The promised staycation boom appears to have been realised, with coastal and country house hoteliers reporting near 100% occupancy for the entirety of August.
With quarantine restrictions being introduced at short notice, many who have been hoping an overseas break would have been possible appear to have instead decided to stay closer to home.
Sue Williams, general manager at Whatley Manor and 2017 Hotelier of the Year, said the hotel near Malmesbury, Wiltshire, was at 94% occupancy.
She told The Caterer: "It's really busy, we're doing really well. People seem to plan to use us as a bit of a retreat away from the madding crowd and it's lovely to see. We're getting a lot of three-, four- and seven-night stays."
Simon Maguire, managing director of Luxury Family Hotels, which has properties in locations including the New Forest, Bath and Cornwall, said his five hotels were running at 94%-96% occupancy for the whole of August.
He added: "We're seeing this up until the end of the school holidays, then we have quite strong business for the first two weeks of September before we go back to our familiar booking patterns. I do think a lot of people are waiting to the last minute to book because there's so much uncertainty out there."
The scale of demand is reaching beyond traditionally high-volume areas such as Cornwall and Devon, according to Mike Warren, managing director of the Harbour Hotels group. He explained: "Staycation activity has exceeded what we expected. The coastal properties are practically full throughout August, particularly in the south-west, but what we've noticed is an excess in that wave of demand, particularly from Devon and Cornwall, coming up to the Dorset coastline. In the last week we've seen a surge of interest in Brighton, which we also attribute to that factor."
People are also booking longer breaks and spending more while they are at the property, the hoteliers reported.
Maguire explained: "Last year we were looking at an average length of stay of three nights, now we're looking at five and a half nights and people are eating and drinking at the hotel a lot more than they would have, so the average spend per room is up around £19 to £20 on last year."
The staycation boom is not just a relief after more than three months of government-mandated closure, but an opportunity to promote destinations for years to come. Williams added: "You'd like to think if you can deliver and deliver well, you'll create more regular guests – friends of the house, as I like to call them. They're the ones who always support you in times like this. In our opening week, 40% of the guests were return visitors who just couldn't wait to come and get their Whatley fix, so the more we can squeeze ourselves into people's hearts, that will, of course, be a wonderful opportunity for the future."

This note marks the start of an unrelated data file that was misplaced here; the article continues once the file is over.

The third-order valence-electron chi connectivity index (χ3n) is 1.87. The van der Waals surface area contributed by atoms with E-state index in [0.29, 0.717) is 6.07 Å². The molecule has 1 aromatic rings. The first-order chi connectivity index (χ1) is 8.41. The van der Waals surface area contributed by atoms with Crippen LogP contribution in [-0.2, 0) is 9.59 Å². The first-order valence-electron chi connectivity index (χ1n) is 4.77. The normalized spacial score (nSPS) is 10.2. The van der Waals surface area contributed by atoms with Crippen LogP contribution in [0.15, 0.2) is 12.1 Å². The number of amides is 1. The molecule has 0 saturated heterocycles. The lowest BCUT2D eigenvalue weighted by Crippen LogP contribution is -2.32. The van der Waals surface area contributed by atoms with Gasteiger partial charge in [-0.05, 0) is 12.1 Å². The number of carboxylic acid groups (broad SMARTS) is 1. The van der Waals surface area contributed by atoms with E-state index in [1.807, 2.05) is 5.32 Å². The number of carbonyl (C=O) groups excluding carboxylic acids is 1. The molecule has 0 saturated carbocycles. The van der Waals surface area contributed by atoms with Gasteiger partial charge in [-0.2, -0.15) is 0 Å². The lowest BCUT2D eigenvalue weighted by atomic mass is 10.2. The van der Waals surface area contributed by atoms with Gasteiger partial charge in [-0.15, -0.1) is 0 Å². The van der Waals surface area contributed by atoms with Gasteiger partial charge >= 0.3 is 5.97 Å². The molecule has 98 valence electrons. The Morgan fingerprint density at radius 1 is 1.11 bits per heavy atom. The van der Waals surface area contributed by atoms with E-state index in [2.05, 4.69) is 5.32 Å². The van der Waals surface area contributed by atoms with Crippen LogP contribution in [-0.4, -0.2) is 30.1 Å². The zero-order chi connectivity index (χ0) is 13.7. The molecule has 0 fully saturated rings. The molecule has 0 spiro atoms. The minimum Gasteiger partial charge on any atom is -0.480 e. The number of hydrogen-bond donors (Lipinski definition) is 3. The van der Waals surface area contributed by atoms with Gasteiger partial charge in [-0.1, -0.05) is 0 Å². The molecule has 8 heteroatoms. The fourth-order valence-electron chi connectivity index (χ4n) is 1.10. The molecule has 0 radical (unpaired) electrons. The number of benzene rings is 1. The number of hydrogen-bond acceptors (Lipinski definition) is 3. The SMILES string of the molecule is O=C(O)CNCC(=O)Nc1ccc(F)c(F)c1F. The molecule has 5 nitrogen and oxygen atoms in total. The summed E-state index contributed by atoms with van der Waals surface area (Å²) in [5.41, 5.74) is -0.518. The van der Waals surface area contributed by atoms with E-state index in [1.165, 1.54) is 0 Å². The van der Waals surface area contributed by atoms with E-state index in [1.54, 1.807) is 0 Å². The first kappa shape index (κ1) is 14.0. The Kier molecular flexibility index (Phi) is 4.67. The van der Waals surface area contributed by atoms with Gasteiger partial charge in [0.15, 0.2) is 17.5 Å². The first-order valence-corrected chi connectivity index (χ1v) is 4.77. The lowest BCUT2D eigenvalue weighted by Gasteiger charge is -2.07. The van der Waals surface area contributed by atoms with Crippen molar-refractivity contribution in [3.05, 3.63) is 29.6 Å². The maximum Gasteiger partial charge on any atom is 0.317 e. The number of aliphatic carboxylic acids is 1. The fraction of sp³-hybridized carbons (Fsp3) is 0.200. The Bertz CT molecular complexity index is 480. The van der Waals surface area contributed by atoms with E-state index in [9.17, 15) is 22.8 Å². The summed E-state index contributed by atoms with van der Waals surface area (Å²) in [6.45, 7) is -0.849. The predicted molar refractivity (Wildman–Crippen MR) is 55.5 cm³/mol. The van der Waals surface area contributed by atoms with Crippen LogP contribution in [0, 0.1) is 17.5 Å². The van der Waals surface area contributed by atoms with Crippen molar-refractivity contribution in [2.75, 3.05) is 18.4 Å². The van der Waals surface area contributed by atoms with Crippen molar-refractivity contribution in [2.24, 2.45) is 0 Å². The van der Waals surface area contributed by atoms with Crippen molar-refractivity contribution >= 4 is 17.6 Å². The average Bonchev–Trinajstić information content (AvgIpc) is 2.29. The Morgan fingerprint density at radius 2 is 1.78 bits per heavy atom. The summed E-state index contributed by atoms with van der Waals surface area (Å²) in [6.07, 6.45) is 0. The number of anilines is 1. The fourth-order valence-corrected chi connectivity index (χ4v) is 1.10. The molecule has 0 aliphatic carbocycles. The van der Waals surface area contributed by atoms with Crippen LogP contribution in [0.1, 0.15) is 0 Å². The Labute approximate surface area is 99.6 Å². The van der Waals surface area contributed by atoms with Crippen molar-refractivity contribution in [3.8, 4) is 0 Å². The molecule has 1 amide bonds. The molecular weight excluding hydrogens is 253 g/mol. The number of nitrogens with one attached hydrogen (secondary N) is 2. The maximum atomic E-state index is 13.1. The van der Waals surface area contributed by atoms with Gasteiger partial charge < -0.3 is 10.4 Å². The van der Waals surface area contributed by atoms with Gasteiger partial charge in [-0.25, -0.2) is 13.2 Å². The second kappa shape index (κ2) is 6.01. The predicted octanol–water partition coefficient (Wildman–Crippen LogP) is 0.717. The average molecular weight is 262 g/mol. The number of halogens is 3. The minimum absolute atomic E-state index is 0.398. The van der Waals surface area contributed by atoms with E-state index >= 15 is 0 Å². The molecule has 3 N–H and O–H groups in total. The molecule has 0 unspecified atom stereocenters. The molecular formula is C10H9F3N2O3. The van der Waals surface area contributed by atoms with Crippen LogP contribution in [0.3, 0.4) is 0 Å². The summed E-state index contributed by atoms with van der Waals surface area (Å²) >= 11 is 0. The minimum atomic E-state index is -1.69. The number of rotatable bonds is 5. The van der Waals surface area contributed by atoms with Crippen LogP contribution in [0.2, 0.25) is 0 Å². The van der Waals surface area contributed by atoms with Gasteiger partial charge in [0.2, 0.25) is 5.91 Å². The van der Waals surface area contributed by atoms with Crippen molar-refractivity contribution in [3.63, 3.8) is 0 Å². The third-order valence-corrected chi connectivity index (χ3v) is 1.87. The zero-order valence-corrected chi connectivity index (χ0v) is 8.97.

However, while the boost in numbers has been hugely welcomed, hoteliers have stressed that the consumer demand seen during August does not mean that those businesses to have benefited are unconcerned about the future and the continued impact of Covid-19.
Maguire added: "In the short term it gives us confidence, but in the long term we're extremely cautious and nervous that this could drop off a cliff at any point. I don't just mean October, I mean it's not inconceivable that a bad outbreak somewhere around one of our hotels could cause a drop-off. So, we're just being very cautious about any longer-term decisions on the back of a busy summer. But I'm certainly more optimistic than I was two months ago."
For Warren the encouraging signs do not offset concerns about the loss of business and event tourism. In Brighton Harbour Hotels would have picked up business from political party and trade conferences, Brighton Pride, corporate events and other large gatherings all of which have been cancelled with no plan yet unveiled for their return.
He added: "We're working hard on how we can replace that with leisure, and bring more leisure into those mid-week markets, but it's going to be challenging because every hotel will be looking to do the same."
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